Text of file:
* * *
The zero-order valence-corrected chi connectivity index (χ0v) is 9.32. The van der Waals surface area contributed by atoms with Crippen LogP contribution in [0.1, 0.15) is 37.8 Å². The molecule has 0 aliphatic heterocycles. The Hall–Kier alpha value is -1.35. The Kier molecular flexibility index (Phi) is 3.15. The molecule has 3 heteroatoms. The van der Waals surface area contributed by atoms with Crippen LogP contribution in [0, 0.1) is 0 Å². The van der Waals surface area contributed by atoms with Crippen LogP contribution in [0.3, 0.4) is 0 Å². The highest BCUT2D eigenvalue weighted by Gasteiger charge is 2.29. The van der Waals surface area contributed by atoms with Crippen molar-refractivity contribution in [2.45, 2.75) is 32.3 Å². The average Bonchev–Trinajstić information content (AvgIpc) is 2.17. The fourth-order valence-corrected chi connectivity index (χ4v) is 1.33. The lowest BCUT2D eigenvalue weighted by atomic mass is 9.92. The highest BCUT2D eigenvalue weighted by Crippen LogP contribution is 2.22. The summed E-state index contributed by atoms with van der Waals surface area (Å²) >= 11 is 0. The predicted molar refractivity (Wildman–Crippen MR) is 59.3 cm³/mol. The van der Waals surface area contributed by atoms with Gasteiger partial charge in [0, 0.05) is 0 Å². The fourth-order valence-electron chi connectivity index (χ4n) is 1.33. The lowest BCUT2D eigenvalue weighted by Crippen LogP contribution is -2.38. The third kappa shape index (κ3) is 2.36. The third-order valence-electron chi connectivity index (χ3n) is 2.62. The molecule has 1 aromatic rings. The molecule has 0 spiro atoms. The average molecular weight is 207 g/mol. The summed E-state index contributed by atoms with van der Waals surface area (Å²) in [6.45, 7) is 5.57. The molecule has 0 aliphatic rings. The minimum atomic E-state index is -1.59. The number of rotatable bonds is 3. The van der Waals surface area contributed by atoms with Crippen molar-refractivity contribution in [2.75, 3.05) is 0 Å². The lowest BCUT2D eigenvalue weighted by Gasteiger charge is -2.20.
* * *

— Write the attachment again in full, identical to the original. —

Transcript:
The zero-order valence-corrected chi connectivity index (χ0v) is 9.32. The van der Waals surface area contributed by atoms with Crippen LogP contribution in [0.1, 0.15) is 37.8 Å². The molecule has 0 aliphatic heterocycles. The Hall–Kier alpha value is -1.35. The Kier molecular flexibility index (Phi) is 3.15. The molecule has 3 heteroatoms. The van der Waals surface area contributed by atoms with Crippen LogP contribution in [0, 0.1) is 0 Å². The van der Waals surface area contributed by atoms with Crippen LogP contribution in [0.3, 0.4) is 0 Å². The highest BCUT2D eigenvalue weighted by Gasteiger charge is 2.29. The van der Waals surface area contributed by atoms with Crippen molar-refractivity contribution in [2.45, 2.75) is 32.3 Å². The average Bonchev–Trinajstić information content (AvgIpc) is 2.17. The fourth-order valence-corrected chi connectivity index (χ4v) is 1.33. The lowest BCUT2D eigenvalue weighted by atomic mass is 9.92. The highest BCUT2D eigenvalue weighted by Crippen LogP contribution is 2.22. The summed E-state index contributed by atoms with van der Waals surface area (Å²) >= 11 is 0. The predicted molar refractivity (Wildman–Crippen MR) is 59.3 cm³/mol. The van der Waals surface area contributed by atoms with Gasteiger partial charge in [0, 0.05) is 0 Å². The fourth-order valence-electron chi connectivity index (χ4n) is 1.33. The lowest BCUT2D eigenvalue weighted by Crippen LogP contribution is -2.38. The third kappa shape index (κ3) is 2.36. The third-order valence-electron chi connectivity index (χ3n) is 2.62. The molecule has 1 aromatic rings. The molecule has 0 spiro atoms. The average molecular weight is 207 g/mol. The summed E-state index contributed by atoms with van der Waals surface area (Å²) in [6.45, 7) is 5.57. The molecule has 0 aliphatic rings. The minimum atomic E-state index is -1.59. The number of rotatable bonds is 3. The van der Waals surface area contributed by atoms with Crippen molar-refractivity contribution in [2.75, 3.05) is 0 Å². The lowest BCUT2D eigenvalue weighted by Gasteiger charge is -2.20.